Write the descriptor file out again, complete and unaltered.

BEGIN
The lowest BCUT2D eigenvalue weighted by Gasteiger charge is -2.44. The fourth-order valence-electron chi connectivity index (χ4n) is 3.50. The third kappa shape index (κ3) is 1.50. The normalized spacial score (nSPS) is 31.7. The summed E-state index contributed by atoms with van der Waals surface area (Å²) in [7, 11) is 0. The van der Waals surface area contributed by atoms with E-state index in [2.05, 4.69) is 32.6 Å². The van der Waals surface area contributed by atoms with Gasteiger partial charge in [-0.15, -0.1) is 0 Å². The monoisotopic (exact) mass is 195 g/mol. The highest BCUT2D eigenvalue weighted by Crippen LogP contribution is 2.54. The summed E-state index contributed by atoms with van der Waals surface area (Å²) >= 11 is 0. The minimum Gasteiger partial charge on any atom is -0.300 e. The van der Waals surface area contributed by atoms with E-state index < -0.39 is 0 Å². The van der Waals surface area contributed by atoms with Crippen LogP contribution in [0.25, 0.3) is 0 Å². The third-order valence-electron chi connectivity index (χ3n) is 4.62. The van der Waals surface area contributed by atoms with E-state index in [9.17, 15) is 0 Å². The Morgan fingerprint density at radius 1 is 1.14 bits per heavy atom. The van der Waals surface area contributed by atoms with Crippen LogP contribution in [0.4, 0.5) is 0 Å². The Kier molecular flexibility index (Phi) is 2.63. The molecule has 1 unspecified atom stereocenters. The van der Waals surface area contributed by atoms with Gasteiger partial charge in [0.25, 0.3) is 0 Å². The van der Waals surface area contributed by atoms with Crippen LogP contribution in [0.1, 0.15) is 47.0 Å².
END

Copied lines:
The lowest BCUT2D eigenvalue weighted by Gasteiger charge is -2.44. The fourth-order valence-electron chi connectivity index (χ4n) is 3.50. The third kappa shape index (κ3) is 1.50. The normalized spacial score (nSPS) is 31.7. The summed E-state index contributed by atoms with van der Waals surface area (Å²) in [7, 11) is 0. The van der Waals surface area contributed by atoms with E-state index in [2.05, 4.69) is 32.6 Å². The van der Waals surface area contributed by atoms with Gasteiger partial charge in [-0.15, -0.1) is 0 Å². The monoisotopic (exact) mass is 195 g/mol. The highest BCUT2D eigenvalue weighted by Crippen LogP contribution is 2.54. The summed E-state index contributed by atoms with van der Waals surface area (Å²) >= 11 is 0. The minimum Gasteiger partial charge on any atom is -0.300 e. The van der Waals surface area contributed by atoms with E-state index < -0.39 is 0 Å². The van der Waals surface area contributed by atoms with Crippen LogP contribution in [0.25, 0.3) is 0 Å². The third-order valence-electron chi connectivity index (χ3n) is 4.62. The van der Waals surface area contributed by atoms with E-state index in [9.17, 15) is 0 Å². The Morgan fingerprint density at radius 1 is 1.14 bits per heavy atom. The van der Waals surface area contributed by atoms with Crippen LogP contribution in [0.4, 0.5) is 0 Å². The Kier molecular flexibility index (Phi) is 2.63. The molecule has 1 unspecified atom stereocenters. The van der Waals surface area contributed by atoms with Gasteiger partial charge in [0.25, 0.3) is 0 Å². The van der Waals surface area contributed by atoms with Crippen LogP contribution in [0.1, 0.15) is 47.0 Å².